Meanwhile, the United States can now see the payoff of foreign assistance and partnership efforts in Colombia. In 2013, Colombia’s unemployment reached a record low of 9.6 percent, it experienced 4.1 percent economic growth, and the number of FARC fighters in the field declined 75 percent from 2003 to 2012. As a result of around $7 billion of U.S. assistance over the last 15 years, we can see light at the end of the tunnel: if we remain steadfast in Colombia over the next three to five years, Colombia will see peace, require significantly less foreign assistance, and serve as a credible partner for the United States to support regional security. This is only possible due to a bipartisan consensus and commitment to building Colombia’s future.

While the spillover problems of mass migration in Central America are driven by similar challenges that prompted the United States to adopt Plan Colombia, one must keep in mind that the realities on the ground differ in a number of ways. In general, these countries have smaller middle classes, smaller national budgets, and weaker democratic systems than Colombia had in the 1990s. Colombians contributed around half of the funds for Plan Colombia, but these Central American nations may initially be limited in their abilities to partner with the United States and cofinance development initiatives. The United States must adjust its programming and expectations so as to build realistic engagement strategies for each nation.

Though the domestic politics intertwined in these issues are extremely complex, the United States must make supporting stabilization in Central America a foreign policy priority. This cycle of poverty and violence can and should be addressed through a comprehensive assistance and security strategy that targets the “push” factors for migration and creates domestic opportunities that encourage Central Americans to build a future in Central America. That being said, this strategy will only succeed if Central American leadership is put at the forefront and plans are based on mobilizing political will for reforms and centered on national priorities. As Honduran president Juan Hernandez stated, the United States made effective commitments to Colombia and Mexico, and we now have to muster the same degree of bipartisan, long-term support for Central America. Comprehensive development cooperation in Central America will help alleviate the factors generating the current crisis at our border and, more importantly, support long-term security and prosperity for Central America and the United States.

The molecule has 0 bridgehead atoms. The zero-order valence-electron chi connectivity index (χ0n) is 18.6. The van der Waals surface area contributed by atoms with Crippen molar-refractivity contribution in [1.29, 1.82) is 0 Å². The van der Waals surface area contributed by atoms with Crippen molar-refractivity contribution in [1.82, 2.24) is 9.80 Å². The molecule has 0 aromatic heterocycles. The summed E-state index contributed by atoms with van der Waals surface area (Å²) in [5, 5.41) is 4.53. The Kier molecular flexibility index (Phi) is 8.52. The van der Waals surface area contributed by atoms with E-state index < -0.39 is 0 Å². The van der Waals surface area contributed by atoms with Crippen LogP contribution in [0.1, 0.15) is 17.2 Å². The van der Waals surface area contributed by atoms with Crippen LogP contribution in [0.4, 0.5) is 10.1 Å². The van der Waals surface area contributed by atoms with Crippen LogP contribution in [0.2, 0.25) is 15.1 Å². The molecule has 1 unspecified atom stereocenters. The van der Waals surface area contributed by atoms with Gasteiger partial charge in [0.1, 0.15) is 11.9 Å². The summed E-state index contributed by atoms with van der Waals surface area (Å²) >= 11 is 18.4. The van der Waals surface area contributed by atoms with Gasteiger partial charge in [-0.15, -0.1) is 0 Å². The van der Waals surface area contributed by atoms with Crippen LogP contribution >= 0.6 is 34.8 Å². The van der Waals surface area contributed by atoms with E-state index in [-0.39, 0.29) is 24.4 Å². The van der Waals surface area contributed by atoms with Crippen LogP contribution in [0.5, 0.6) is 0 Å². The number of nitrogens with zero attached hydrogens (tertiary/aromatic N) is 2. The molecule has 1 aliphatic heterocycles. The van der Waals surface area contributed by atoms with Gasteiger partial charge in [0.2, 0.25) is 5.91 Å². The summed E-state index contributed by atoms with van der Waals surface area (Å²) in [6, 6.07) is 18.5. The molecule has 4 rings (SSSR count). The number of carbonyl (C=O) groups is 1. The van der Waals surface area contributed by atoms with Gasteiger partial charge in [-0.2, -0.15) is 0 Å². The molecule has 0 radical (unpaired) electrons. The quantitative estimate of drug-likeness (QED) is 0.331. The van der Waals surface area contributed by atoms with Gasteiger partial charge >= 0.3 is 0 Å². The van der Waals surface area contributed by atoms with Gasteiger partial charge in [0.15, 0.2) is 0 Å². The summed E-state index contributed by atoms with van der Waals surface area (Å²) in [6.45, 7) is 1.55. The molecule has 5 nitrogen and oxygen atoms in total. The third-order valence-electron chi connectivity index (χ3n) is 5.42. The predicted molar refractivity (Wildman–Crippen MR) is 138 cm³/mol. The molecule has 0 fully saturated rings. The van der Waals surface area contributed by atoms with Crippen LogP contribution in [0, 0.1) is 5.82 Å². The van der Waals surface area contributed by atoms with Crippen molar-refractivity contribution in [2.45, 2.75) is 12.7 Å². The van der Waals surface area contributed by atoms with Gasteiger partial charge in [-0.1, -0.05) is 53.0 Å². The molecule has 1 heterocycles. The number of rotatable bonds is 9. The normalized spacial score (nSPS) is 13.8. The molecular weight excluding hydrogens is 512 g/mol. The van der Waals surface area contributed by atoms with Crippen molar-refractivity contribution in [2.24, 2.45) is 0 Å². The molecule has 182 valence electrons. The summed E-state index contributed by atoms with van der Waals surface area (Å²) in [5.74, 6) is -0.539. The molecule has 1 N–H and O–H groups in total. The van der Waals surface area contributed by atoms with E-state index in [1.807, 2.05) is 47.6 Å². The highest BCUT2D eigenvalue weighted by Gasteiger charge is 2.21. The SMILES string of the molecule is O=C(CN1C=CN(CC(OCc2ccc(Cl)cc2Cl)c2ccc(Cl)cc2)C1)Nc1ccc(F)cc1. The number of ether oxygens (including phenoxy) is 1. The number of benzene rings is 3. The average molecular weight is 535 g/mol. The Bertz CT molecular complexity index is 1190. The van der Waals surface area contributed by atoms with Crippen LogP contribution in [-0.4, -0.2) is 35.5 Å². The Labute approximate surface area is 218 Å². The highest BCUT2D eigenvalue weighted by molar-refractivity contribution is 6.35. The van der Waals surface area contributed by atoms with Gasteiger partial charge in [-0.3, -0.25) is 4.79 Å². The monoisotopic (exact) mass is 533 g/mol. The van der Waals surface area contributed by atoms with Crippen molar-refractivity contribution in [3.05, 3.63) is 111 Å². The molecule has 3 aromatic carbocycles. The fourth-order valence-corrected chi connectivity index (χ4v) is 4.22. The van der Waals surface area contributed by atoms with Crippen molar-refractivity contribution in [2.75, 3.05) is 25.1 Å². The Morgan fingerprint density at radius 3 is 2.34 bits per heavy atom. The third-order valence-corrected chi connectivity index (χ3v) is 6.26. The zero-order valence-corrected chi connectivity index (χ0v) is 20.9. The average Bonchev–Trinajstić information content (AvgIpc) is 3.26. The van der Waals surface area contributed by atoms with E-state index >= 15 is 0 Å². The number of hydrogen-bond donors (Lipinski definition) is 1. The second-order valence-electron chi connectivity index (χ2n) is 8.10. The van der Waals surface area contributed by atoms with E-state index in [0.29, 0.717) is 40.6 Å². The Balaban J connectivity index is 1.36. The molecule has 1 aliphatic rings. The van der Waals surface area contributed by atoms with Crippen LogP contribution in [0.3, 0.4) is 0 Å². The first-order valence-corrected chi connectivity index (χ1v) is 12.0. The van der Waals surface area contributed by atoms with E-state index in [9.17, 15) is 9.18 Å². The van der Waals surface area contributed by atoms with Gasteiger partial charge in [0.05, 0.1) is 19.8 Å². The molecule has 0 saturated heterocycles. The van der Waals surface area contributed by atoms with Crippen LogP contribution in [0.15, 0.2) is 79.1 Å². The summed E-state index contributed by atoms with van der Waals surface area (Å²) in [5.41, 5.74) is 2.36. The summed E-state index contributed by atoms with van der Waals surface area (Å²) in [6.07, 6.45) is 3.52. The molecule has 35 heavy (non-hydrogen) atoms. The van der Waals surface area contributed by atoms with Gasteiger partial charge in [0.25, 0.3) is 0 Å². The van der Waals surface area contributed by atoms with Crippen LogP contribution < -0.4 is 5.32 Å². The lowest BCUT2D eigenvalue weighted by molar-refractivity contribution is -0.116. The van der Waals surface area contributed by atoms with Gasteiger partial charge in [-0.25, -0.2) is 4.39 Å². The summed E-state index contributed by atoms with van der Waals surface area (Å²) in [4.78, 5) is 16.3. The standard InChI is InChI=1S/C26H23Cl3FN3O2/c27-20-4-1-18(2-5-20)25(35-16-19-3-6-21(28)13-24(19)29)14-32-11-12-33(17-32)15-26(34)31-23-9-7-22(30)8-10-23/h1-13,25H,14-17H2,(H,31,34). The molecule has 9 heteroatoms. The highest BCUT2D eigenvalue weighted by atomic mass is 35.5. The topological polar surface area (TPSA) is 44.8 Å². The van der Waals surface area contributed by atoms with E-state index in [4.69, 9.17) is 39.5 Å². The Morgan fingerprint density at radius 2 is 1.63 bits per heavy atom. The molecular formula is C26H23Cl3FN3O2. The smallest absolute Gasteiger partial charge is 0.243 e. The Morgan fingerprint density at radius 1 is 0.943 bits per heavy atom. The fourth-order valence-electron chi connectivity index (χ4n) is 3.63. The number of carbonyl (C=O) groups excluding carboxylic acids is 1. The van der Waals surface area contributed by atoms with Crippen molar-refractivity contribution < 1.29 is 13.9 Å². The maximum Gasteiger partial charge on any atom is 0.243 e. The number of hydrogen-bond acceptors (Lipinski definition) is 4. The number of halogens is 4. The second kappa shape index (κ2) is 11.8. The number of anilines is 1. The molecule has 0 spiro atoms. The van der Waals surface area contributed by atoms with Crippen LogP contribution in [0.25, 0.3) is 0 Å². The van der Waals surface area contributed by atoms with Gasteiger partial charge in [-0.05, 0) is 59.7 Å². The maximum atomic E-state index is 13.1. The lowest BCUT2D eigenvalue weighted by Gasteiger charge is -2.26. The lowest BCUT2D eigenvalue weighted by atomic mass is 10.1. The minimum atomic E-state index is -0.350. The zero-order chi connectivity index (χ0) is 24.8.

Daniel F. Runde is director of the Project on Prosperity and Development and holds the Schreyer Chair in Global Analysis at the Center for Strategic and International Studies in Washington, D.C.

Commentary is produced by the Center for Strategic and International Studies (CSIS), a private, tax-exempt institution focusing on international public policy issues. Its research is nonpartisan and nonproprietary. CSIS does not take specific policy positions. Accordingly, all views, positions, and conclusions expressed in this publication should be understood to be solely those of the author(s).

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Daniel F. Runde
Senior Vice President; William A. Schreyer Chair; Director, Project on Prosperity and Development